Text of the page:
The new Liberamensa Restaurant in Casa Circondariale Lorusso e Cutugno (former Carcere delle Vallette in Turin) is almost completed.
The designers, Andrea Marcante and Adelaide Testa (UdA Architects), are pro bono promoters of the initiative that aims – through concrete social engagement – to introduce interior architecture in a “weak” place par excellence: a prison.
Liberamensa involves prison inmates in every phase of its activity, from the preparation of food to table service. Organized for the lunch break of in-house customers, correction officers and all those who work inside the prison on a daily basis, in the evening the restaurant will also be open to the public. It represents an opportunity for those “on the outside” to gain greater awareness of what happens “inside,” while offering those who have to stay “inside” a real opportunity for training and work experience.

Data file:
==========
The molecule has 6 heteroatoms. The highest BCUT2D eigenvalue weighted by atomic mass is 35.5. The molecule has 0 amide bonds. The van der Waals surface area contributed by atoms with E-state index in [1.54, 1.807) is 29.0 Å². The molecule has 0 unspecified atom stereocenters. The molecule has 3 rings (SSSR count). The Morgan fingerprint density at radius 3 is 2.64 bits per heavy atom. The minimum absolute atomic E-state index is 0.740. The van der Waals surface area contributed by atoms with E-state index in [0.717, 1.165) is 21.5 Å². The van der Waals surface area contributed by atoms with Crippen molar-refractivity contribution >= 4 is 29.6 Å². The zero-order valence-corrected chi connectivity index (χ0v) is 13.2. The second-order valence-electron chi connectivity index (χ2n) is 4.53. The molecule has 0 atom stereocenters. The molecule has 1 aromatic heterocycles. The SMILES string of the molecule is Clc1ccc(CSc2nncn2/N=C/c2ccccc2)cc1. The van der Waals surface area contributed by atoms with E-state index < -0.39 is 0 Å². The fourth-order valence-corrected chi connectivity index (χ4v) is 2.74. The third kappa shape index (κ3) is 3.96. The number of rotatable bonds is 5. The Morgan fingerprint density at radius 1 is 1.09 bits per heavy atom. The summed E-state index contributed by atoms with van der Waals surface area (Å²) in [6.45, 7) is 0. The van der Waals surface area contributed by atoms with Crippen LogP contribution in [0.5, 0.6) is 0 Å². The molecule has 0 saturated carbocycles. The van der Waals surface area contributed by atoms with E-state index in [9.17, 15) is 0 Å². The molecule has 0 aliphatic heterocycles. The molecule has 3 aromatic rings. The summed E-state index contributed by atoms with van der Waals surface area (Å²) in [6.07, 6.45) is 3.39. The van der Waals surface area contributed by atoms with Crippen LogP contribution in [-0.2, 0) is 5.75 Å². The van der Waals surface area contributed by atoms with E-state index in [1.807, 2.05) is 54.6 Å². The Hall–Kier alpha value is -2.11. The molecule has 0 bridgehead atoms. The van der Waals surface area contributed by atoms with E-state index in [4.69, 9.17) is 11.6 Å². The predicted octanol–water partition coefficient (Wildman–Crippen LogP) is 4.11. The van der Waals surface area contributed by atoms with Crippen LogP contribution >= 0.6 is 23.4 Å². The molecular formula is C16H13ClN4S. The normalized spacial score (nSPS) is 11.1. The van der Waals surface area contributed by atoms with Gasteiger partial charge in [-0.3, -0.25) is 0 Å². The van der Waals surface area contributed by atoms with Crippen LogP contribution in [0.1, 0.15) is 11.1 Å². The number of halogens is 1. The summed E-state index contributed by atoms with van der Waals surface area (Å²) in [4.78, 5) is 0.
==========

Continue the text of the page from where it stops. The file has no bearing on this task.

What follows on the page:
This is truly a unique approach in Italy: to offer a tangible sign of environmental quality to those who work inside a penal facility, starting with the renewal of what might appear to be a minor location, but is actually absolutely central in community terms due to the symbolic importance of sharing food. At the same time, the project raises awareness in the external community, i.e. the city, regarding the existence of the correctional facility itself.
The implementation of the project has been possible thanks to the long-term vision of the administration of the “Casa Circondariale Lorusso e Cutugno,” the commitment of the Ecosol cooperative which for over 10 years has created opportunities of training and work experience inside the correctional facility, the fundamental contribution of Compagnia di San Paolo, the many technical sponsors that have supplied materials and furnishings, including important Italian and foreign companies, and -finally, and above all– the work of the architects Andrea Marcante and Adelaide Testa, who have donated not only the architectural design but also major initiatives to obtain the means necessary for the economic sustenance of the project, in the hope that it can become a possible “breach” in that high wall that presently prevents interior design from coming to terms precisely with the places that have the greatest need for its expertise.
WITH THE SUPPORT OF: